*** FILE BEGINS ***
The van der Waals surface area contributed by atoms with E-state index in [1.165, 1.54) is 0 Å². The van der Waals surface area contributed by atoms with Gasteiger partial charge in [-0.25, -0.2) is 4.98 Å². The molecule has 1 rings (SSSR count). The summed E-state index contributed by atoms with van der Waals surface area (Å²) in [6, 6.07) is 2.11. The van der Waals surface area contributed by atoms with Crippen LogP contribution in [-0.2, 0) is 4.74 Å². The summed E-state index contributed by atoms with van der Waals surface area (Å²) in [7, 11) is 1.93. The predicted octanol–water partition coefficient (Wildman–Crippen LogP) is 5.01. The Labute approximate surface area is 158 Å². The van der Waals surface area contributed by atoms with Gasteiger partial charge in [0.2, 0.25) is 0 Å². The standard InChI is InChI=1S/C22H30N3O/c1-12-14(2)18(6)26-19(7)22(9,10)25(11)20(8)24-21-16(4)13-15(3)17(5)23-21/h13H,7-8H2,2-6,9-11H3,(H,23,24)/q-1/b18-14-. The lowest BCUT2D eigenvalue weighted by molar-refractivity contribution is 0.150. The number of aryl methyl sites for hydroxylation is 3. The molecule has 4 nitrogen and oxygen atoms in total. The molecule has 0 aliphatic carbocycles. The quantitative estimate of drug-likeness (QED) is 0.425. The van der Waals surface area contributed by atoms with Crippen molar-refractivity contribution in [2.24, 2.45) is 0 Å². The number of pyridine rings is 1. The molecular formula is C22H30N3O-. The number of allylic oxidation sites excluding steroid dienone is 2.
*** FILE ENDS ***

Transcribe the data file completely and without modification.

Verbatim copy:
The van der Waals surface area contributed by atoms with E-state index in [1.165, 1.54) is 0 Å². The van der Waals surface area contributed by atoms with Gasteiger partial charge in [-0.25, -0.2) is 4.98 Å². The molecule has 1 rings (SSSR count). The summed E-state index contributed by atoms with van der Waals surface area (Å²) in [6, 6.07) is 2.11. The van der Waals surface area contributed by atoms with Crippen LogP contribution in [-0.2, 0) is 4.74 Å². The summed E-state index contributed by atoms with van der Waals surface area (Å²) in [7, 11) is 1.93. The predicted octanol–water partition coefficient (Wildman–Crippen LogP) is 5.01. The Labute approximate surface area is 158 Å². The van der Waals surface area contributed by atoms with Gasteiger partial charge in [0.2, 0.25) is 0 Å². The standard InChI is InChI=1S/C22H30N3O/c1-12-14(2)18(6)26-19(7)22(9,10)25(11)20(8)24-21-16(4)13-15(3)17(5)23-21/h13H,7-8H2,2-6,9-11H3,(H,23,24)/q-1/b18-14-. The lowest BCUT2D eigenvalue weighted by molar-refractivity contribution is 0.150. The number of aryl methyl sites for hydroxylation is 3. The molecule has 4 nitrogen and oxygen atoms in total. The molecule has 0 aliphatic carbocycles. The quantitative estimate of drug-likeness (QED) is 0.425. The van der Waals surface area contributed by atoms with Crippen molar-refractivity contribution in [2.24, 2.45) is 0 Å². The number of pyridine rings is 1. The molecular formula is C22H30N3O-. The number of allylic oxidation sites excluding steroid dienone is 2.